There are many other ways that this can be achieved. When you first try to get those around you to sit down with you, it may make more sense to use a chant of “Sit down, sit down.” When the situation is calm enough, a meditative silence may be appropriate. Or a calming and peaceful song. It is entirely up to the people participating in the de-escalation. The important thing to remember is that the calmer the situation is, the safer everyone is and the more effectively we will be able to get our message across.

The Nonviolence Committee is a completely open committee, and we encourage everyone to join.

If you’d like to get on our email list, go to and sign up. We hold Nonviolence trainings and discussions after every GA, and we would love to see you there. Thank you very much for your time, and we hope to see you on site.”

Looks like the authorities would do ANYTHING to stop a movement they don’t like.

#OCCUPYTOGETHER is a general movement that starts from the very heart of everybody involved, that is becoming so popular that authorities are afraid of it, the 1% is afraid of losing privileges, wealth, and mostly they are afraid of losing the grip that they are imposing on all the people of the WORLD.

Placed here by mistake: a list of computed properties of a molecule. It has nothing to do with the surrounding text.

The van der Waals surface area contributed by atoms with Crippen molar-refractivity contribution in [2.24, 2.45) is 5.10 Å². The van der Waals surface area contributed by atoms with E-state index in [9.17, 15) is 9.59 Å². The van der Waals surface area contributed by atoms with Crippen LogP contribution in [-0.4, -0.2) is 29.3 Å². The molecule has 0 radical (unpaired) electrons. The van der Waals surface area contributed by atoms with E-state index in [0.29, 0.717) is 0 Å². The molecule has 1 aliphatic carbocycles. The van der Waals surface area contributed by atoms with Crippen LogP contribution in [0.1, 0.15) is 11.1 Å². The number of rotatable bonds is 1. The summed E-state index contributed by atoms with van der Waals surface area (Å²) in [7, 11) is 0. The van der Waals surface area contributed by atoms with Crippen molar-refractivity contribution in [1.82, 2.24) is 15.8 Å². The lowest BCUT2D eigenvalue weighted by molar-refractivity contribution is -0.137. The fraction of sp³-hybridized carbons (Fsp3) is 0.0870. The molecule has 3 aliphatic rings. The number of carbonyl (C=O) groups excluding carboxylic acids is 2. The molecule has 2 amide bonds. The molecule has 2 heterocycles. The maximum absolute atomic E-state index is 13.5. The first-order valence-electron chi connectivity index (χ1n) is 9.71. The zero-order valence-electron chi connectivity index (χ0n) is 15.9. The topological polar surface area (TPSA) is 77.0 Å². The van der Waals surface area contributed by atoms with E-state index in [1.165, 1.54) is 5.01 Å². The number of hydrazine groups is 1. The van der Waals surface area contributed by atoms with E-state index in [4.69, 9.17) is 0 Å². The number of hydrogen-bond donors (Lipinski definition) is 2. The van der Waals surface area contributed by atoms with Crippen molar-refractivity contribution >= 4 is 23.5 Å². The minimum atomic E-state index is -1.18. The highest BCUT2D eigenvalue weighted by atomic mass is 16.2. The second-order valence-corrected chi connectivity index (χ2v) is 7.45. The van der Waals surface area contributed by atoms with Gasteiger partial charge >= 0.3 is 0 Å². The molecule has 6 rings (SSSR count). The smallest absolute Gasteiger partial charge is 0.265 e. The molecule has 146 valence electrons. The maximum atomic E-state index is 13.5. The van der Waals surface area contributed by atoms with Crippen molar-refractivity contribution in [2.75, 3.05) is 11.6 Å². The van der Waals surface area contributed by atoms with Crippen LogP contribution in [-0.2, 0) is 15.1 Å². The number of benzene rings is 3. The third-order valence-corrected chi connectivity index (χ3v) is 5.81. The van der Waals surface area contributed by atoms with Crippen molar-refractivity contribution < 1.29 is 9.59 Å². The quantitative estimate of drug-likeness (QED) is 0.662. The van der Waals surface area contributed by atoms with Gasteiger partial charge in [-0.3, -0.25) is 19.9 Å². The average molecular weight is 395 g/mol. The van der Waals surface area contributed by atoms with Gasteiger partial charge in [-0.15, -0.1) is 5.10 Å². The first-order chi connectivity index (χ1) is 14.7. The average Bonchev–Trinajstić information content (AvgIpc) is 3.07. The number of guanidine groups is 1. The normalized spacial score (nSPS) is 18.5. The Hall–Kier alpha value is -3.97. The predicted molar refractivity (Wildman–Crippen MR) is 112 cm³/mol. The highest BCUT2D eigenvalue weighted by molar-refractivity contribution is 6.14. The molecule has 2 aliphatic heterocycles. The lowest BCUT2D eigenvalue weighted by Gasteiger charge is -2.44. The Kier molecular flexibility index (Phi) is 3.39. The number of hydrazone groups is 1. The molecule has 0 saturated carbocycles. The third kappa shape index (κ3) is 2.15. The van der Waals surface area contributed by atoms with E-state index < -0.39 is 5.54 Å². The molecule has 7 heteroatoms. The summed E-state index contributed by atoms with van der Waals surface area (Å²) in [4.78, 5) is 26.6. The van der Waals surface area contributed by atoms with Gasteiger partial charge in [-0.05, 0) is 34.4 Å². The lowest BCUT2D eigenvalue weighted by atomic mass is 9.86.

See this documentary, I know it’s kinda long but it’s really, really illuminating, and can explain what happened in Oakland, where there is a possibility that the violent acts have been STAGED, to make the protesters look like a bunch of unorganized, violent thugs. Like in Rome on #OCT15, or Seattle during the G8.

Ok, here we are. The movement is gaining momentum and the people are starting to listen to us, and to understand what we are talking about. And looks like the motivation must be valid, because there is more and more people joining the #OCCUPY in cities all around the World. Good.

Not good for the 1%, that sees the privileges (Tax cuts, huge bonuses, free bailouts from the mess they made…) in danger. So, what does the 1% do? They can’t, of course, give any good reason for the movement to stop, but they REALLY want it to be gone, finished, stopped and possibly crushed.

So they start another kind of action… They infiltrate a few provocateurs, to make the #OCCUPY movement look like a bunch of violent thugs that get their fun by burning cars, destroying Wells Fargo branches and generally make trouble. You think I’m paranoid?